Preliminary plans released last week brought into better focus the plan to create an all-magnet school district in New London. Those plans were a reminder of what an ambitious undertaking the city and state face in making this a reality.
Viewed more optimistically, the concept outlined provided an exciting glimpse of the potential to transform New London's struggling system into an innovative school district attracting students from adjoining suburbs and improving the quality of education for all.
Students and their parents would have four educational pathway choices from kindergarten through 12th grade according to the concept: STEM (science, technology, engineering and math); Visual and Performing Arts; Dual Language, and Leadership and Public Service.
STEM students would move from Winthrop Elementary, to a STEM Middle School to be built on the current high school campus, and finally to the Science and Technology High School of Southeastern Connecticut, which is on the high school campus.
Students in the Visual and Performing Arts Pathway would move from Nathan Hale Elementary, to the ISAAC charter school in 6th through 8th grades, then to a high school program at the Garde Performing Arts Center.
The Dual Language Pathway would begin at C.B. Jennings Elementary School, then continue at a renovated Bennie Dover Jackson, still serving as a middle school but with space for high school language students as well.
The broadly defined public service pathway would run from grades 6-12, with its middle school and high school programs housed in a renovated New London High School. Faced with the potential of losing the high school's accreditation, city officials must announce soon how they plan to renovate or replace the school, which is in poor condition and does not comply with the Americans with Disabilities Act.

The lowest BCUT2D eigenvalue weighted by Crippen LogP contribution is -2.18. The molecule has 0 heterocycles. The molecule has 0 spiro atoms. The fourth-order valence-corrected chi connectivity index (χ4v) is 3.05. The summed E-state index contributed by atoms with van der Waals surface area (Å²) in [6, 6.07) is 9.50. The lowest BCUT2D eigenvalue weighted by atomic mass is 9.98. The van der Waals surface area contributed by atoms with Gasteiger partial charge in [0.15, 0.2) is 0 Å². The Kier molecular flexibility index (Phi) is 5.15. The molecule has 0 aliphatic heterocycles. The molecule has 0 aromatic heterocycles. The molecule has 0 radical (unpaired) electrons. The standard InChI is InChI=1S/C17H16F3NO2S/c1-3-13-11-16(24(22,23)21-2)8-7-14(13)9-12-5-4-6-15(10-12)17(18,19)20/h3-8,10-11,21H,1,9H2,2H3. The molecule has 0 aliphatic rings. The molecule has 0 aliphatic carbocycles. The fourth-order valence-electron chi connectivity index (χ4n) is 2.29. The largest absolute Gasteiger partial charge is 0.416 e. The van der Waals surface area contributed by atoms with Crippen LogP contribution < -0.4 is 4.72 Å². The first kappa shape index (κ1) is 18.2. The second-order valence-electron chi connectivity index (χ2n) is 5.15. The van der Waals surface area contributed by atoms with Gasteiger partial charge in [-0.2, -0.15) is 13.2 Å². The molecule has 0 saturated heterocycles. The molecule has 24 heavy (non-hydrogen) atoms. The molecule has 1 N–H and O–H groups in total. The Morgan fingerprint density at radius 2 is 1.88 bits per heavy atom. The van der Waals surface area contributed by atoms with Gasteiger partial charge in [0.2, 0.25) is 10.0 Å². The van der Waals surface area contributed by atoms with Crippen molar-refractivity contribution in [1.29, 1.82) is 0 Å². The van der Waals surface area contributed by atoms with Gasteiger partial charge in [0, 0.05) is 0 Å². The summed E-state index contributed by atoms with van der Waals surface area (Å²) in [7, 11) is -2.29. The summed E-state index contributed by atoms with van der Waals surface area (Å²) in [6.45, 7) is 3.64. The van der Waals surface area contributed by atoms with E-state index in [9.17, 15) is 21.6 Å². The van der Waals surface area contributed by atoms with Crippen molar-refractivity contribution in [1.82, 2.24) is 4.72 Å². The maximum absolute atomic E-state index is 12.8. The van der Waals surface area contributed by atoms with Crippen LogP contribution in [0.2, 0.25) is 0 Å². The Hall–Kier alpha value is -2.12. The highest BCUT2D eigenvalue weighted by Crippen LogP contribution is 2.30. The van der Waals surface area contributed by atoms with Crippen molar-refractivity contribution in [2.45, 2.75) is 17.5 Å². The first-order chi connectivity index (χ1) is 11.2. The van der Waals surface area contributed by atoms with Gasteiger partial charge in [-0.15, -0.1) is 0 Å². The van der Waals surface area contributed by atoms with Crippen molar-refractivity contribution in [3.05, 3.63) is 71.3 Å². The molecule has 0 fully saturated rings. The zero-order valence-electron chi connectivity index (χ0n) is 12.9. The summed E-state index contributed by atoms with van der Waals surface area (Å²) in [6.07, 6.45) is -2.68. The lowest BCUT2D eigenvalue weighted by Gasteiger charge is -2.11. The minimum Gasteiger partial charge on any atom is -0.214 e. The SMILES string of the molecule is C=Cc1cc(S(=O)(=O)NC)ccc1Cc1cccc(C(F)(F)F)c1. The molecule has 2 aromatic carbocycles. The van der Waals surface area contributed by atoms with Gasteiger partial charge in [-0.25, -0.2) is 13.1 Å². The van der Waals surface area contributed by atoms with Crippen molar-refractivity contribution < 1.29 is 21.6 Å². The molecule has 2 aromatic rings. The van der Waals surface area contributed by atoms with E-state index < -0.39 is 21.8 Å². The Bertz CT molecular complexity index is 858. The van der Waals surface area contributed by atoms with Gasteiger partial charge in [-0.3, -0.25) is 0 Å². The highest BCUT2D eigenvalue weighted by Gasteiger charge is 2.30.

Students would not be locked into a pathway, moving as interests changed, and all would receive a core curriculum.
The rough estimate for construction is $150 million, at least two-thirds of that covered by the state and potentially more.
That is a lot of new construction, renovation and innovation. The close partnership depicted between the New London Public School system and the ISAAC charter school would be unprecedented in the state. Utilizing the Garde would be innovative.
Much work, planning, and fine tuning remain, but this is a concept the community should rally behind.
The Day editorial board meets regularly with political, business and community leaders and convenes weekly to formulate editorial viewpoints. It is composed of President and Publisher Tim Dwyer, Editorial Page Editor Paul Choiniere, Managing Editor Izaskun E. Larrañeta, staff writer Erica Moser and retired deputy managing editor Lisa McGinley. However, only the publisher and editorial page editor are responsible for developing the editorial opinions. The board operates independently from the Day newsroom.
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